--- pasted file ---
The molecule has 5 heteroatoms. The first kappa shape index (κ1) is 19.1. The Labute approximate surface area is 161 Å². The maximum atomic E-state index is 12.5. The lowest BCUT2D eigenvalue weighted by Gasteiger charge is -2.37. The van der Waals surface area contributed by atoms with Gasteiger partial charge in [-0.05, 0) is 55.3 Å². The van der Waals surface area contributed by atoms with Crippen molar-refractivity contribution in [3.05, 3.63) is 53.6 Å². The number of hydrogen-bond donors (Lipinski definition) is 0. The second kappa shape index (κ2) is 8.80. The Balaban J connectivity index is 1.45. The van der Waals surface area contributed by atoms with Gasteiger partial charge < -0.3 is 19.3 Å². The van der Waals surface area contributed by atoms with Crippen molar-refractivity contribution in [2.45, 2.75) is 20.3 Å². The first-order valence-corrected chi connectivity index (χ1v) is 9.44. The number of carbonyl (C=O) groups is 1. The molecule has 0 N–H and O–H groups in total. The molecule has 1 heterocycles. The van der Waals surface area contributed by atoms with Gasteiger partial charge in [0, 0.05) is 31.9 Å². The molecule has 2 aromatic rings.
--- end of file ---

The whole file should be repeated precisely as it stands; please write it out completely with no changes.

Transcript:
The molecule has 5 heteroatoms. The first kappa shape index (κ1) is 19.1. The Labute approximate surface area is 161 Å². The maximum atomic E-state index is 12.5. The lowest BCUT2D eigenvalue weighted by Gasteiger charge is -2.37. The van der Waals surface area contributed by atoms with Gasteiger partial charge in [-0.05, 0) is 55.3 Å². The van der Waals surface area contributed by atoms with Crippen molar-refractivity contribution in [3.05, 3.63) is 53.6 Å². The number of hydrogen-bond donors (Lipinski definition) is 0. The second kappa shape index (κ2) is 8.80. The Balaban J connectivity index is 1.45. The van der Waals surface area contributed by atoms with Gasteiger partial charge < -0.3 is 19.3 Å². The van der Waals surface area contributed by atoms with Crippen molar-refractivity contribution in [2.45, 2.75) is 20.3 Å². The first-order valence-corrected chi connectivity index (χ1v) is 9.44. The number of carbonyl (C=O) groups is 1. The molecule has 0 N–H and O–H groups in total. The molecule has 1 heterocycles. The van der Waals surface area contributed by atoms with Gasteiger partial charge in [0, 0.05) is 31.9 Å². The molecule has 2 aromatic rings.